Arrays.sort(rosterAsArray, myComparisonProvider::compareByName);
//instead of Arrays.sort(rosterAsArray, (a,b) -> myComparisonProvider.compareByName(a,b))


This is also pretty self-explanatory, we just use the object name and the method name (object.function(args)) and once again skip the (args).

### 3. Reference to an instance method of an arbitrary object of a particular type

#### Original Lambda: (arg,rest) -> arg.instanceMethodName(rest), note that arg is of type Type

String[] stringArray = { "Barbara", "James", "Mary", "John", "Patricia", "Robert", "Michael", "Linda" };
Arrays.sort(stringArray, String::compareToIgnoreCase);
//instead of Arrays.sort(stringArray, (a,b) -> a.compareToIgnoreCase(b))


This is the most confusing of the four but it really allows us to use a method reference whenever we have a function call that is like object1.function(object2) by instead using typeOfObject1::function. Some notable examples would be many String functions (i.e. object.substring(int) would turn into String::substring and most of the BigInteger/BigDecimalcalls (so instead of bigInt1.add(bigInt2) we use BigInteger::add ) but who in their right mind would ever willingly use those?

#### 4. Reference to a Constructor

##### Original Lambda: (args) -> new ClassName(args)
int[] stuff = {1, 2, 3, 4, 5, 61}
ArrayList<String> ffuts = Arrays.stream(stuff).map(String::valueOf).collect(Collectors.toCollection(ArrayList::new));
//or alternatively without the .collect
String[] stuff = Arrays.stream(stuff).map(String::new).toArray(String[]::new);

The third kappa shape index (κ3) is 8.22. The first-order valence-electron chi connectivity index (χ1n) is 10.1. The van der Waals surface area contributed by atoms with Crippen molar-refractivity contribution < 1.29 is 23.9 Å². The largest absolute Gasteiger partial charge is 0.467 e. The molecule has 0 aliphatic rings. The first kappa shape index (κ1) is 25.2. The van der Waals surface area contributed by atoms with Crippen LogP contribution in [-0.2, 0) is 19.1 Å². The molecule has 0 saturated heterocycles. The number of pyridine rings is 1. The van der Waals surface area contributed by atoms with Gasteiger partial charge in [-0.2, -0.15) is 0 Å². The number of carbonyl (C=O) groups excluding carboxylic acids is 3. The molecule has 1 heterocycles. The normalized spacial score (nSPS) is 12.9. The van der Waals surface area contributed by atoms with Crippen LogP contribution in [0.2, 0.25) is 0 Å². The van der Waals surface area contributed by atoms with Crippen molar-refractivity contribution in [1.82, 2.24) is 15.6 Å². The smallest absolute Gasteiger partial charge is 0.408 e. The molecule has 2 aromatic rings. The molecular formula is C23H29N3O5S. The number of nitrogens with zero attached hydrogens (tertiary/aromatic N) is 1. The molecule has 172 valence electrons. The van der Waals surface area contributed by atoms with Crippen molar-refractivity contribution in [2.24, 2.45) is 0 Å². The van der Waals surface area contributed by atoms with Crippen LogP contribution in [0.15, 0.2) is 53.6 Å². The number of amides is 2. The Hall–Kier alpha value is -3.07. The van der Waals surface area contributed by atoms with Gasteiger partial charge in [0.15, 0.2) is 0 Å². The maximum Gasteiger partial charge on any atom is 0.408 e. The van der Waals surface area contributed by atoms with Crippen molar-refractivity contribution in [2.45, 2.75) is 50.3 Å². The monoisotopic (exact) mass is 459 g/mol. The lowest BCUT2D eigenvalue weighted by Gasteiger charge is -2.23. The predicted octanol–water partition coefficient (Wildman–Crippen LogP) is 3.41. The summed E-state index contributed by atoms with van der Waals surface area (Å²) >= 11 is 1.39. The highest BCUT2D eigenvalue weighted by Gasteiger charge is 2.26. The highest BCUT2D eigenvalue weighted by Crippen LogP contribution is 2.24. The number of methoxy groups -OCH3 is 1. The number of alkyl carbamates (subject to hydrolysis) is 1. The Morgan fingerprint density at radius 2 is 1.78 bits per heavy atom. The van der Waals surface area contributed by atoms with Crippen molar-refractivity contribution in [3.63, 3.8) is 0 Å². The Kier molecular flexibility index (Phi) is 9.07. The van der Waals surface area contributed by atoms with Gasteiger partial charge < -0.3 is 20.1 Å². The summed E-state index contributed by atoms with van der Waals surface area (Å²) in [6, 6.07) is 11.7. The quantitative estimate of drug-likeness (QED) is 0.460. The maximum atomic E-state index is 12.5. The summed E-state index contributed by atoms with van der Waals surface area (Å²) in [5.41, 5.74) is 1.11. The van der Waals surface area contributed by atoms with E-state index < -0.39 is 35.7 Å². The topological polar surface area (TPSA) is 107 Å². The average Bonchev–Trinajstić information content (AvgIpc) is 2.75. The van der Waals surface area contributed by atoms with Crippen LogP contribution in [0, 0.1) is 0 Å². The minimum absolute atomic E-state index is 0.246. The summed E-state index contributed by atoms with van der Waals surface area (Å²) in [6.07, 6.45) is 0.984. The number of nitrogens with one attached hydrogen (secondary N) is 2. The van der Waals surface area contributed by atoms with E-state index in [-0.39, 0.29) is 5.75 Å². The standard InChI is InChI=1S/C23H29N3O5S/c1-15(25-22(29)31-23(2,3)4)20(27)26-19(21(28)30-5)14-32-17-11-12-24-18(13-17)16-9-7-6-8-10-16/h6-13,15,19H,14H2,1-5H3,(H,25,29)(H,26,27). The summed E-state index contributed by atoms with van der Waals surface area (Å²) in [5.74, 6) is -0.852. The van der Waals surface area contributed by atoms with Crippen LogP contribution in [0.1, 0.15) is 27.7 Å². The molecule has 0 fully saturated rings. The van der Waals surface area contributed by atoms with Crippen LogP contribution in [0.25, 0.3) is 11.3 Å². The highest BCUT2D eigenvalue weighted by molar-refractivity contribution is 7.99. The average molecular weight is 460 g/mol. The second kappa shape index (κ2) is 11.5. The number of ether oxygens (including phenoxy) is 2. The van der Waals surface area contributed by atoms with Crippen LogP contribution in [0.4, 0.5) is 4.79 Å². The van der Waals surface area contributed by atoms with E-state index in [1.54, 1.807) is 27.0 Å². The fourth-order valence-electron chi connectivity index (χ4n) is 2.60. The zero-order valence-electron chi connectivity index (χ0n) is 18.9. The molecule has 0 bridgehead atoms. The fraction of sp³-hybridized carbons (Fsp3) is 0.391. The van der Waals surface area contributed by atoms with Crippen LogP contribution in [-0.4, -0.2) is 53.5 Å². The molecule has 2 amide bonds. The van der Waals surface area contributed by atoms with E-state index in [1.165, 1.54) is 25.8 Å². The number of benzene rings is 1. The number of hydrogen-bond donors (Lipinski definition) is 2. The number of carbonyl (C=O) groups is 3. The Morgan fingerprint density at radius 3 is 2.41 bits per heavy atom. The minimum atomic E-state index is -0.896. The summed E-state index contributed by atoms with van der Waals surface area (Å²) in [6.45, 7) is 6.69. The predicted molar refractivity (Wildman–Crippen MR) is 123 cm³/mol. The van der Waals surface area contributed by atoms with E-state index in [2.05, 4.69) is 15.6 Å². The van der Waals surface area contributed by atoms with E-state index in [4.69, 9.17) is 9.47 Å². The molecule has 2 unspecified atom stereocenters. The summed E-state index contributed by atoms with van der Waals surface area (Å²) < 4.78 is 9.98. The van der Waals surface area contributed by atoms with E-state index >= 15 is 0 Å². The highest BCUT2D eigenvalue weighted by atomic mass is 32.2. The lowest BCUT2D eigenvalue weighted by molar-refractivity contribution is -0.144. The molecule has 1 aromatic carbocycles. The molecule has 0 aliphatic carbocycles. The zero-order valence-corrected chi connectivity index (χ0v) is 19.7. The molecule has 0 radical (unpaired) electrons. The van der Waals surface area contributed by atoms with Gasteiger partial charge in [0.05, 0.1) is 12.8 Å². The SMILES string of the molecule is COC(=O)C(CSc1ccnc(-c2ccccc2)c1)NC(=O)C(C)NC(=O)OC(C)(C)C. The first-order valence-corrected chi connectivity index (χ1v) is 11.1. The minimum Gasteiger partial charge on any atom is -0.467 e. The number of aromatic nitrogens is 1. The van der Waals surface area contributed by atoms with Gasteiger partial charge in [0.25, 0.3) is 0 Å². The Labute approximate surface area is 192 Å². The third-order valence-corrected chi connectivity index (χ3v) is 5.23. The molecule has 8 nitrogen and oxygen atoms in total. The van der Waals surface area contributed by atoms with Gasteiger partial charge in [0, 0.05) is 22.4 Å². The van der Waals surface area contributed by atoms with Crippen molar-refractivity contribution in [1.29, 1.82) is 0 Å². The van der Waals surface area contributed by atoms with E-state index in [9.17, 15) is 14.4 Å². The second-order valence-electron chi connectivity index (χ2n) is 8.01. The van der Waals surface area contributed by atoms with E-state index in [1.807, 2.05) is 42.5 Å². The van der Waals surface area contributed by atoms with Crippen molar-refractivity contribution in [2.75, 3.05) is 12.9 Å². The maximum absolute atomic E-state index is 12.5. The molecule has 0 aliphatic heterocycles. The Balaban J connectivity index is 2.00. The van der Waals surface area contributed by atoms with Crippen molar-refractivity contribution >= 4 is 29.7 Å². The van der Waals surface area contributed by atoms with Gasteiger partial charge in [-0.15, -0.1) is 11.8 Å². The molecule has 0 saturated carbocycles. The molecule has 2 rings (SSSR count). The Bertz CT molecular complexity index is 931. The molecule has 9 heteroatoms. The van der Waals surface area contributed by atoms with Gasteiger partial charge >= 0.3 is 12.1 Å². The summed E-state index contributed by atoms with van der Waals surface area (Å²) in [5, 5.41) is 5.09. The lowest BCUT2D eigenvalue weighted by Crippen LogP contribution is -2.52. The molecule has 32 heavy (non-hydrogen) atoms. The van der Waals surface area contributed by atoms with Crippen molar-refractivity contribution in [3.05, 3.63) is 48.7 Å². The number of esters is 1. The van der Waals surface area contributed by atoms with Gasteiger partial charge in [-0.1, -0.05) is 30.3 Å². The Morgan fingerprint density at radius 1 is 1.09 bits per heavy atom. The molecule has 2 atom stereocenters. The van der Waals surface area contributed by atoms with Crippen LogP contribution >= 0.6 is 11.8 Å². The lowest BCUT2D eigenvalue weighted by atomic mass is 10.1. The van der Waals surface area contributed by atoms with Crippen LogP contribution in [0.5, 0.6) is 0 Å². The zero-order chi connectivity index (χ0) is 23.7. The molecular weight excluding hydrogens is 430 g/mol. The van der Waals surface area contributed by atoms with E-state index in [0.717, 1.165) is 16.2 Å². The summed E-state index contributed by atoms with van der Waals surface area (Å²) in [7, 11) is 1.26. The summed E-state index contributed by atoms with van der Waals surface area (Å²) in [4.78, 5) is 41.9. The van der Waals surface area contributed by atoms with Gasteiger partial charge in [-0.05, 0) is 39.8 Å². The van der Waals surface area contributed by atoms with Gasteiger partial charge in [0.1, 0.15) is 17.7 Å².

This is extremely useful for creating objects or collections, it basically gives you no reason to ever write a for loop creating arrays or arraylists and filling them ever again (but you do you).

For more resources on Method References in Anonymous Functions read the java documentation or this

# Functional Programming

This will be a basic introduction into functional programming, I recommend first reading the earlier section on lambdas and our section on streams as it will help a lot and since most of functional programming is streams and lambdas.

## What is a Functional Programming Language?

In general programming theory, there exists two main ways to complete a task:

As outlined ahead, both methods have their distinct advantages, and most modern languages contain support for both. While these two will turn out to be structued very differently, they are proven to be identically effective.

### Imperative programming

The best way to understand the concepts of functional programming requires knowledge of imperative programming.

Imperative programming is pretty much what you are already used to. It involves telling the computer what to do in a discrete order of operations, usually with logical flow.

An example of imperative programming could be a simple few statements:

#include <stdio.h> // Allows us to print

int main()
{
int i = 2;
i = i + 2;

printf("%d\n", i); // Prints number
}


First, the program defines i with a value of 2. Then, the program increases i to 4. Finally the program prints the number and exits.

$./a.out 4$


Pretty simple stuff, and assuredly something you've seen before. But now, functional programming flips that on its head.

### Functional programming

Functional programming works quite similar to ideas found in math. Instead of a program retrieving an output by telling it what to do, you instead tell it what the output is, given an input.

Think mathematically, if you wanted to make a table of x's square values given x, you'd write f(x) = x^2. You wouldn't write ok so take a number x and multiply it by itself given an input x.